They have also learned a lot about the comet itself, including its overall shape. (It looks like a rubber duck.) They also concluded that the comet's nucleus is covered with a range of organic compounds - mostly carbon-hydrogen and/or oxygen-hydrogen chemical groups - and that its center is made of dust, rock and frozen gas.

In the time since Rosetta arrived, the comet has travelled some 460 million miles toward the sun along its 6.5-year orbit, the increasing solar radiation heating up the nucleus and causing its frozen ices to escape as gas and stream out into space at an ever greater rate. These gases, and the dust particles that they drag along, build up the comet's atmosphere - coma - and tail.

"Activity will remain high like this for many weeks, and we're certainly looking forward to seeing how many more jets and outburst events we catch in the act, as we have already witnessed in the last few weeks," Altobelli said.

Rosetta's measurements suggest the comet is spewing up to 300 kilograms (670 pounds) of water vapor - roughly the equivalent of two bathtubs - every second. This is a thousand times more than was observed this time last year when Rosetta first approached the comet. Then, it recorded an outflow rate of just 300 grams (0.66 pounds) per second, equivalent to two small glasses of water.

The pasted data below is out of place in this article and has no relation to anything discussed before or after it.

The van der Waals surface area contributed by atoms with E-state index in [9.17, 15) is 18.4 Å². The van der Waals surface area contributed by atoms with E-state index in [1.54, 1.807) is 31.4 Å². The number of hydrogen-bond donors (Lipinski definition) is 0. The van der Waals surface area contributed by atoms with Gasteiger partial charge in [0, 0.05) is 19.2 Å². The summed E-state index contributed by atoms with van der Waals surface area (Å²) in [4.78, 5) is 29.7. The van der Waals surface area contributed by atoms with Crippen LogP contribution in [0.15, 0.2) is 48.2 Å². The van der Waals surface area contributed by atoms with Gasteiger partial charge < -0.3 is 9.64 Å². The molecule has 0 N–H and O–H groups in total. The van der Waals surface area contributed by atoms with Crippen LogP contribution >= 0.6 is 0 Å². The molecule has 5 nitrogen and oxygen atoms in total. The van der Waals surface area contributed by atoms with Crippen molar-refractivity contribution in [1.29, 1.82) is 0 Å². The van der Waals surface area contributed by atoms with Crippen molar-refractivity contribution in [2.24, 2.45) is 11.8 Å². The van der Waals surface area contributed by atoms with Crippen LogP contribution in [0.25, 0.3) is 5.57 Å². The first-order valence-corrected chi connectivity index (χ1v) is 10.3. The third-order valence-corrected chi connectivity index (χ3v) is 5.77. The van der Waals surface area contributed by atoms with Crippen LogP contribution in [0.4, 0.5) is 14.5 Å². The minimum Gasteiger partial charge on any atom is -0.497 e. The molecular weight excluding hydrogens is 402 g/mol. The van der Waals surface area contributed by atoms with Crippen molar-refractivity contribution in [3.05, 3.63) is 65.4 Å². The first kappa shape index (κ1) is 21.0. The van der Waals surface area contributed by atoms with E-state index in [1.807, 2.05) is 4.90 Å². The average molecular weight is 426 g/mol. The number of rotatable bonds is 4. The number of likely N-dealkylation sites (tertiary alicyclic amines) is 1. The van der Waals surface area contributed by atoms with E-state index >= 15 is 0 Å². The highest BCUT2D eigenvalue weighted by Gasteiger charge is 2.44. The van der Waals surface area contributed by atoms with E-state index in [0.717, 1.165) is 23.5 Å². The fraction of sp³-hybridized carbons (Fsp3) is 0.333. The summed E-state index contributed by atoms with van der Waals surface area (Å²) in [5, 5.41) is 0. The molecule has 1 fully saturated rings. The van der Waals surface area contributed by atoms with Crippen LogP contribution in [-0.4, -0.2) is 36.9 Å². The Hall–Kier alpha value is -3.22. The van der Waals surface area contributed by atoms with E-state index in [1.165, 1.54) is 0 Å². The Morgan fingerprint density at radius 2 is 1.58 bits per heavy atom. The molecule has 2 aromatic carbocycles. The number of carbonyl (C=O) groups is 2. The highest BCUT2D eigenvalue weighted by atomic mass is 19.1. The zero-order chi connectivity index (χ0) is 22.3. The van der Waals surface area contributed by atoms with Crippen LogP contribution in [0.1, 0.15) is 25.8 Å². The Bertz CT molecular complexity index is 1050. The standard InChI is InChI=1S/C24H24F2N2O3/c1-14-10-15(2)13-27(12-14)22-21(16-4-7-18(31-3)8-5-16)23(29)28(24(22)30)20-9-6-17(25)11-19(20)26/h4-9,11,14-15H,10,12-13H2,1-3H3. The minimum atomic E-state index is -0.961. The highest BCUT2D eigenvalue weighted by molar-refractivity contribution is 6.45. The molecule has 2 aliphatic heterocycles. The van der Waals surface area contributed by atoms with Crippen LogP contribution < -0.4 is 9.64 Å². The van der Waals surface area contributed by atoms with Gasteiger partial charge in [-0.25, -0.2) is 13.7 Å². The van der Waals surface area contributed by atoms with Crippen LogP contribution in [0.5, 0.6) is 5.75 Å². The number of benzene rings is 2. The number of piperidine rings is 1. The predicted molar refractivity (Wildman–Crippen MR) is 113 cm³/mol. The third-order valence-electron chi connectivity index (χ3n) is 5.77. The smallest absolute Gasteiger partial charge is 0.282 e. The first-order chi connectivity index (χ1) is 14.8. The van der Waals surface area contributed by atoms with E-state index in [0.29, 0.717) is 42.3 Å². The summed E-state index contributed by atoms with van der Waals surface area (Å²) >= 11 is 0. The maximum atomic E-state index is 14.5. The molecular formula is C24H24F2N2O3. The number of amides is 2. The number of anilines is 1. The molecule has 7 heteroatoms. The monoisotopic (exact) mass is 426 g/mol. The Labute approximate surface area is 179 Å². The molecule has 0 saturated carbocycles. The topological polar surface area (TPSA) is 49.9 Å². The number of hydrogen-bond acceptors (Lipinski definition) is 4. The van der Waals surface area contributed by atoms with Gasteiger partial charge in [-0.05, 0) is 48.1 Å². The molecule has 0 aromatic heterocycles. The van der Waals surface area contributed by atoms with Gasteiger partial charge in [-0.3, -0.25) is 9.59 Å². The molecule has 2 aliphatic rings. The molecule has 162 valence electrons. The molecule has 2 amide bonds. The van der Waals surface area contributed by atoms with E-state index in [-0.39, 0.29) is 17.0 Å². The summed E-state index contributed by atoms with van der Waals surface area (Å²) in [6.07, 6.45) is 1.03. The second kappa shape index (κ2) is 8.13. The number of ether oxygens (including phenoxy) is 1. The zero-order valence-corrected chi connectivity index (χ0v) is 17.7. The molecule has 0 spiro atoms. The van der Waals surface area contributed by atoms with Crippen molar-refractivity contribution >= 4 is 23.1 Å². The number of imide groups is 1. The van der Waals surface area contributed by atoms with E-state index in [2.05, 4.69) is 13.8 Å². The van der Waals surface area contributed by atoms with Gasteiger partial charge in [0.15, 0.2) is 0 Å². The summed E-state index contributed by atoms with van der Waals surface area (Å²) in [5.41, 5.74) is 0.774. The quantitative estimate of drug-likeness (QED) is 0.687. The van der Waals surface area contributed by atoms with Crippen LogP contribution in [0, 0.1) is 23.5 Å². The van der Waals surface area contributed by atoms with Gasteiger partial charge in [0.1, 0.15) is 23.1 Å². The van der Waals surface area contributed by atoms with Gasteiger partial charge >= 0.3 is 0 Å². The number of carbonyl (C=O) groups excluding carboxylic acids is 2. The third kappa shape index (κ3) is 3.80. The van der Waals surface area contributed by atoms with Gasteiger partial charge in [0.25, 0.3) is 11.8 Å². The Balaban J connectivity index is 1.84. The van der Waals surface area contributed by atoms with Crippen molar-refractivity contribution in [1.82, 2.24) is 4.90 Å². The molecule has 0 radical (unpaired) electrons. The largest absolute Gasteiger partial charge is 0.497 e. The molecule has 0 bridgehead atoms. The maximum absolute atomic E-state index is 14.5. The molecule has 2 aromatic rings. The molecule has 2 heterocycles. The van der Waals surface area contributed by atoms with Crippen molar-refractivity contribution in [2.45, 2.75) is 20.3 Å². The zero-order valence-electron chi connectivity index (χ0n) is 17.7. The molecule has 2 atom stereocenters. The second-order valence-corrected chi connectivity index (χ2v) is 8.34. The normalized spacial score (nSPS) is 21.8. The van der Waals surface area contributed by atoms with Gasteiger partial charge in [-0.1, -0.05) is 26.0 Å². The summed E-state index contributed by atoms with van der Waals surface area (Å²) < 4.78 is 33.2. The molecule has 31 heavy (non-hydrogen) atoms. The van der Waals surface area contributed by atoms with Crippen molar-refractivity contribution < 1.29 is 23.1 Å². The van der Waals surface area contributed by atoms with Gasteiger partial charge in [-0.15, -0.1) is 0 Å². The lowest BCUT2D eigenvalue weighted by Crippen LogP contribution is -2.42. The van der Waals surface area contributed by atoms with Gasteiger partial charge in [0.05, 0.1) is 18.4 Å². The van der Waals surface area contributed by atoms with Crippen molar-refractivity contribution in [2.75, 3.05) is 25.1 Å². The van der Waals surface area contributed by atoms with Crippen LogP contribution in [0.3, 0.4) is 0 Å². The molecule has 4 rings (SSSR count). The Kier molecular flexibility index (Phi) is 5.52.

Along with gas, the nucleus is also estimated to be shedding up to 1,000 kilograms (2,200 pounds) of dust per second, creating dangerous working conditions for Rosetta.

"In recent days, we have been forced to move even further away from the comet. We're currently at a distance of between 325 km and 340 km (200 and 211 miles) and this week, in a region where Rosetta's star trackers can operate without being confused by excessive dust levels - without them working properly, Rosetta can't position itself in space," Sylvain Lodiot, ESA's spacecraft operations manager, said.

As the comet reached the perihelion, scientists have documented that seasons in the past few months have changed, throwing its southern hemisphere into a short - about 10-month-long - summer after more than five and a half years in darkness. As a result, parts of the surface have been revealed that have previously been cast in shadow during Rosetta's sojourn at the comet, allowing scientists to fill in some of the missing pieces of its regional map.